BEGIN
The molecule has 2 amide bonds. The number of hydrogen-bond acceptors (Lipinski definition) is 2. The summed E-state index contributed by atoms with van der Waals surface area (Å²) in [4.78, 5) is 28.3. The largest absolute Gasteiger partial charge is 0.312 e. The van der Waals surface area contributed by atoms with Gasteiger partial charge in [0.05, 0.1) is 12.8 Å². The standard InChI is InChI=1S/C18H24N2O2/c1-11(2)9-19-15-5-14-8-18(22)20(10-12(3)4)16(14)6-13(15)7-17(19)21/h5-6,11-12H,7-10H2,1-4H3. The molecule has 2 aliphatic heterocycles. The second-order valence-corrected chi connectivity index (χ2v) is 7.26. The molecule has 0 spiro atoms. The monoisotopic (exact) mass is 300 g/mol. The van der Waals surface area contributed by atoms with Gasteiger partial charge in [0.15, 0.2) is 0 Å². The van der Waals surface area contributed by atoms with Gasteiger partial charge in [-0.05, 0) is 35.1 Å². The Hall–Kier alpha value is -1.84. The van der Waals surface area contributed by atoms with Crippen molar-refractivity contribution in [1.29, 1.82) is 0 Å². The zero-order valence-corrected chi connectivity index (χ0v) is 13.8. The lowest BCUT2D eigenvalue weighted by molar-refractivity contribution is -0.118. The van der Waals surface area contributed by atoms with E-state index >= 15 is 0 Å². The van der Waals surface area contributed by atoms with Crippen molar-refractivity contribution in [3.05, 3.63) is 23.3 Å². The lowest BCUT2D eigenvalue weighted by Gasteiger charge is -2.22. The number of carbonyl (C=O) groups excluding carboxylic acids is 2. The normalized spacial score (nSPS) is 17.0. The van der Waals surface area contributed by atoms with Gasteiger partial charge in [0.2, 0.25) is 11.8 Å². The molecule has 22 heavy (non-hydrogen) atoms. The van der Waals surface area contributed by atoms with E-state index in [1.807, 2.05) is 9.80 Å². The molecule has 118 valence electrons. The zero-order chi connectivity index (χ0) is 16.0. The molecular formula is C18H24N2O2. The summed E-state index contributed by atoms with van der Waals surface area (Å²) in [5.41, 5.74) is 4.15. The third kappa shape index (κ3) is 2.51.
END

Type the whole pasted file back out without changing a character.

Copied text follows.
The molecule has 2 amide bonds. The number of hydrogen-bond acceptors (Lipinski definition) is 2. The summed E-state index contributed by atoms with van der Waals surface area (Å²) in [4.78, 5) is 28.3. The largest absolute Gasteiger partial charge is 0.312 e. The van der Waals surface area contributed by atoms with Gasteiger partial charge in [0.05, 0.1) is 12.8 Å². The standard InChI is InChI=1S/C18H24N2O2/c1-11(2)9-19-15-5-14-8-18(22)20(10-12(3)4)16(14)6-13(15)7-17(19)21/h5-6,11-12H,7-10H2,1-4H3. The molecule has 2 aliphatic heterocycles. The second-order valence-corrected chi connectivity index (χ2v) is 7.26. The molecule has 0 spiro atoms. The monoisotopic (exact) mass is 300 g/mol. The van der Waals surface area contributed by atoms with Gasteiger partial charge in [0.15, 0.2) is 0 Å². The van der Waals surface area contributed by atoms with Gasteiger partial charge in [-0.05, 0) is 35.1 Å². The Hall–Kier alpha value is -1.84. The van der Waals surface area contributed by atoms with Crippen molar-refractivity contribution in [1.29, 1.82) is 0 Å². The zero-order valence-corrected chi connectivity index (χ0v) is 13.8. The lowest BCUT2D eigenvalue weighted by molar-refractivity contribution is -0.118. The van der Waals surface area contributed by atoms with E-state index >= 15 is 0 Å². The van der Waals surface area contributed by atoms with Crippen molar-refractivity contribution in [3.05, 3.63) is 23.3 Å². The lowest BCUT2D eigenvalue weighted by Gasteiger charge is -2.22. The number of carbonyl (C=O) groups excluding carboxylic acids is 2. The normalized spacial score (nSPS) is 17.0. The van der Waals surface area contributed by atoms with Gasteiger partial charge in [0.2, 0.25) is 11.8 Å². The molecule has 22 heavy (non-hydrogen) atoms. The van der Waals surface area contributed by atoms with E-state index in [1.807, 2.05) is 9.80 Å². The molecule has 118 valence electrons. The zero-order chi connectivity index (χ0) is 16.0. The molecular formula is C18H24N2O2. The summed E-state index contributed by atoms with van der Waals surface area (Å²) in [5.41, 5.74) is 4.15. The third kappa shape index (κ3) is 2.51.